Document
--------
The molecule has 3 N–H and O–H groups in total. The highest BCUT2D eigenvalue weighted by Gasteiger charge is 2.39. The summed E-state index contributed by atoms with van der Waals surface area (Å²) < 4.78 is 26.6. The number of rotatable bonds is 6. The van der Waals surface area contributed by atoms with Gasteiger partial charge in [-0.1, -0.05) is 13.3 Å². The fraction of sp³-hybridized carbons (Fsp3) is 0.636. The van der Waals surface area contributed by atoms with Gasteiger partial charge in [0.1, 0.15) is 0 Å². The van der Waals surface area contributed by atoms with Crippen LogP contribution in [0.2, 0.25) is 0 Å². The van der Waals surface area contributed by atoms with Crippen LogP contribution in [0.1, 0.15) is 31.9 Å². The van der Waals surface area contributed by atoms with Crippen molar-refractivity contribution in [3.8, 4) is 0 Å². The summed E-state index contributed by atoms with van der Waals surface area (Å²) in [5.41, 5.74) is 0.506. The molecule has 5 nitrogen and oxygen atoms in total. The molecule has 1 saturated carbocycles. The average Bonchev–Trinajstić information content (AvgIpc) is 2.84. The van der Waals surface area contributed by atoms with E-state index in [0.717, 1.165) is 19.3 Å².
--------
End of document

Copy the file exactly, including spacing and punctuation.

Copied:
The molecule has 3 N–H and O–H groups in total. The highest BCUT2D eigenvalue weighted by Gasteiger charge is 2.39. The summed E-state index contributed by atoms with van der Waals surface area (Å²) < 4.78 is 26.6. The number of rotatable bonds is 6. The van der Waals surface area contributed by atoms with Gasteiger partial charge in [-0.1, -0.05) is 13.3 Å². The fraction of sp³-hybridized carbons (Fsp3) is 0.636. The van der Waals surface area contributed by atoms with Gasteiger partial charge in [0.1, 0.15) is 0 Å². The van der Waals surface area contributed by atoms with Crippen LogP contribution in [0.2, 0.25) is 0 Å². The van der Waals surface area contributed by atoms with Crippen LogP contribution in [0.1, 0.15) is 31.9 Å². The van der Waals surface area contributed by atoms with Crippen molar-refractivity contribution in [3.8, 4) is 0 Å². The summed E-state index contributed by atoms with van der Waals surface area (Å²) in [5.41, 5.74) is 0.506. The molecule has 5 nitrogen and oxygen atoms in total. The molecule has 1 saturated carbocycles. The average Bonchev–Trinajstić information content (AvgIpc) is 2.84. The van der Waals surface area contributed by atoms with E-state index in [0.717, 1.165) is 19.3 Å².